Did Trump Just Endorse Obamacare's "Most Harmful" Provision?

Donald Trump 2016 Virginia rally FBN

To a roaring crowd at the Fox News Republican presidential debate last January, Texas Senator Ted Cruz vowed to "repeal every word" of Obamacare.

Though Cruz ultimately lost the presidential nomination to Donald Trump, the man then considered the underdog, the significance of Cruz’s sentiment was not lost on the American people.

Forty-seven percent of voting Americans, and 83% of those who voted for Trump, think the 2010 federal health care law “went too far,” according to Fox News exit polls on Election Day.

Former NYC Mayor Rudy Giuliani, who is reportedly being considered for a top position in a Trump administration as either Attorney General or Secretary of State, went so far as to say Obamacare is what ultimately gave the businessman the edge over Hillary Clinton on November 8.

“Being part of the campaign, we put [Obamacare] up front in all of Donald Trump’s speeches for the last two or three weeks...That seems to me to be the thing that moved the votes,” he said Sunday in an interview on "This Week with George Stephanopoulos."

Trump has repeatedly made the promise to “repeal and replace” the health care law, and now that he has won the citizens’ mandate, his supporters are expecting him to fulfill that promise—and fast.

Late Friday, Trump announced during an interview with the Wall Street Journal he will make health care a priority, though he is not opposed to keeping parts of the Affordable Care Act intact, including coverage for pre-existing conditions and allowing children to remain under the parents’ plans until the age of 26. This is a far cry from Cruz’s battle call to repeal every word of the law.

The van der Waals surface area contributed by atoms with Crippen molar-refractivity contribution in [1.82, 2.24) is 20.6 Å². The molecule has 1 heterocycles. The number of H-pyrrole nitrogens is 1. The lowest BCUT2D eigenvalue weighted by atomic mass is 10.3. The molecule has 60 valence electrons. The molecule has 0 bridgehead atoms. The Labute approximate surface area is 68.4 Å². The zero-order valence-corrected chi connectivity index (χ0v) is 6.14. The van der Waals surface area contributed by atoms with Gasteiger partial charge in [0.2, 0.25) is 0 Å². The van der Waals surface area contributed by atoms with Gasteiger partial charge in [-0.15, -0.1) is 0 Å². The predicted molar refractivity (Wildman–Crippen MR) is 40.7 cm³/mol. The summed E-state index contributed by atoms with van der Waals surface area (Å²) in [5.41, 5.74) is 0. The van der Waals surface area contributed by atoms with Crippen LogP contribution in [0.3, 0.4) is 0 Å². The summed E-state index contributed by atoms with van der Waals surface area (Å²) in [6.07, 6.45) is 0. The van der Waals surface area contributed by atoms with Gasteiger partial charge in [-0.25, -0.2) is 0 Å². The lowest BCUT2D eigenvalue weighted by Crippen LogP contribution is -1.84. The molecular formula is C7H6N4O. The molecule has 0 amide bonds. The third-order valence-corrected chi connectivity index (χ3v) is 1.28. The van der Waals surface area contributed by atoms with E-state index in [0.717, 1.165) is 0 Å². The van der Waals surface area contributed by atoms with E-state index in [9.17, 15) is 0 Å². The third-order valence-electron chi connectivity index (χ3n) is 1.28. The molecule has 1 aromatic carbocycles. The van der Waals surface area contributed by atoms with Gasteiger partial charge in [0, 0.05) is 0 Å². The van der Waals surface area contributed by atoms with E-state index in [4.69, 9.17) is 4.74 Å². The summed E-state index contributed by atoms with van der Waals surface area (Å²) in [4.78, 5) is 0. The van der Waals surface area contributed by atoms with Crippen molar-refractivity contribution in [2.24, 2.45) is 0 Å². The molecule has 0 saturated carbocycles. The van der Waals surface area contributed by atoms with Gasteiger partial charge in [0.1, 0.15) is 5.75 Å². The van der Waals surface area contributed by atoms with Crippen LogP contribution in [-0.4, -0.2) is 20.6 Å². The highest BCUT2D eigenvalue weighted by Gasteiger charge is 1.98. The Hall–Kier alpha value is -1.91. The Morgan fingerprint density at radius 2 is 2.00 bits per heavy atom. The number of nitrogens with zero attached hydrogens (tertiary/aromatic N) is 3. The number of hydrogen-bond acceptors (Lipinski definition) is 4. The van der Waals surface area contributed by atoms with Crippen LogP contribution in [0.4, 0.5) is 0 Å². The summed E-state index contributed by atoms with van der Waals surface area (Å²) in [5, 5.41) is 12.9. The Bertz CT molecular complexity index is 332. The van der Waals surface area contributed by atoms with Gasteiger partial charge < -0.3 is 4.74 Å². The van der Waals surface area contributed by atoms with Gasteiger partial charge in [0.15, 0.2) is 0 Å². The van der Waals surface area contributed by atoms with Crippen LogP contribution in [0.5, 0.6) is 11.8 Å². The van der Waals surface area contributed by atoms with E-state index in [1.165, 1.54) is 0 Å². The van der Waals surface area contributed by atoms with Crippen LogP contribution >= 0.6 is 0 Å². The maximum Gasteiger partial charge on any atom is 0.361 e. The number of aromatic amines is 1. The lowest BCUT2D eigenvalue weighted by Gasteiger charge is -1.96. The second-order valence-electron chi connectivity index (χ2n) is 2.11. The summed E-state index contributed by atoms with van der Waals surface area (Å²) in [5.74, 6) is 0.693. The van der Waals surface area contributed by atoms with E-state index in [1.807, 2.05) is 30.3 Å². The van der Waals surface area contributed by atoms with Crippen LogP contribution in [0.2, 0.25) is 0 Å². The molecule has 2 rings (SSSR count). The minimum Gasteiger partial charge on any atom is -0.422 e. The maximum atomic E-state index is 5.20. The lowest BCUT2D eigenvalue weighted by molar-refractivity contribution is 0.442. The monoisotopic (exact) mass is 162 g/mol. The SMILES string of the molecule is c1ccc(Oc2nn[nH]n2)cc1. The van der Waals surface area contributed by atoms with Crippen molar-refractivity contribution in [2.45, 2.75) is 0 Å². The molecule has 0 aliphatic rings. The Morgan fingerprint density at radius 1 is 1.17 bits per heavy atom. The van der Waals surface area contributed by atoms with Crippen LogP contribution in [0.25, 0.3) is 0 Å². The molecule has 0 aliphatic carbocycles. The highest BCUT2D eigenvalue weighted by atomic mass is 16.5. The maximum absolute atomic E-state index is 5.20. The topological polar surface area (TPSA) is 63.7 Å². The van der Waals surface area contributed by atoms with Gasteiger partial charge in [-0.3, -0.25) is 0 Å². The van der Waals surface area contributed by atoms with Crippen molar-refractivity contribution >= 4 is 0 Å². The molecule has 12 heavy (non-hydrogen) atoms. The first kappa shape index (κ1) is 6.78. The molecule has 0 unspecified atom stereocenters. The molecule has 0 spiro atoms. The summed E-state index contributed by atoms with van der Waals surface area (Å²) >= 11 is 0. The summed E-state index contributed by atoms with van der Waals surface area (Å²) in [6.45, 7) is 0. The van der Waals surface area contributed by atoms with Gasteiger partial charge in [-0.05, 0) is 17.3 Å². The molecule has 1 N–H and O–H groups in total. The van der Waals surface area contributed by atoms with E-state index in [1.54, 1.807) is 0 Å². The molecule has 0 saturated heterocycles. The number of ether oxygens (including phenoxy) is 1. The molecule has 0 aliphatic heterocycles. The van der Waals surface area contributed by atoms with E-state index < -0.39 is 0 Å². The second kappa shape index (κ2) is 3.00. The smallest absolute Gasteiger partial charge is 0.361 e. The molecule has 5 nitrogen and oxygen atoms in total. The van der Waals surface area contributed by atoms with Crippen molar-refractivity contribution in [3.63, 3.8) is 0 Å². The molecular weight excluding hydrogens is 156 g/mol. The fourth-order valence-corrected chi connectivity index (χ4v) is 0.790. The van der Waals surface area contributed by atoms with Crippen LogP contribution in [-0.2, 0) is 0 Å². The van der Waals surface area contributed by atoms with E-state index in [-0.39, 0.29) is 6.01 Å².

Should Trump supporters be worried about the President-elect softening his stance?

The answer is yes, according to Michael Cannon, the Cato Institute’s director of health policy studies.

"Trump basically endorsed keeping Obamacare's central and most harmful provision," he told FOXBusiness.com. "If he sticks to that position, it means he has abandoned repeal. His base will interpret that as complete acquiescence and conclude Trump is no better than the rest in Washington."

On the other hand, unraveling President Obama’s signature domestic policy achievement may not be as easy as the businessman’s supporters believe, even with single party control over the legislative and executive branches.

“The Republican base that got Donald Trump into the White House may be in for a rude awakening. Screaming ‘repeal it’ at a rally is easy. Actually crafting hundreds of pages of legislation that clears four to five Congressional committees, the best-funded lobbying groups in Washington, and manages to secure 218 votes in a very fractured House majority is much, much tougher,” Adam Beck, Assistant Professor of Health Insurance at The American College of Financial Services, told FOXBusiness.com.

There are two ways President-elect Trump can go about repealing the Affordable Care Act, though neither of them will be quick nor easy.

The Republicans do not have a filibuster-proof majority in the Senate, meaning they would need to swing eight to nine votes from the Democratic side in order to pass legislation. That is unless, as the Democrats infamously did in 2010, the Trump administration rams a bill through Congress with no approval from the other side of the aisle.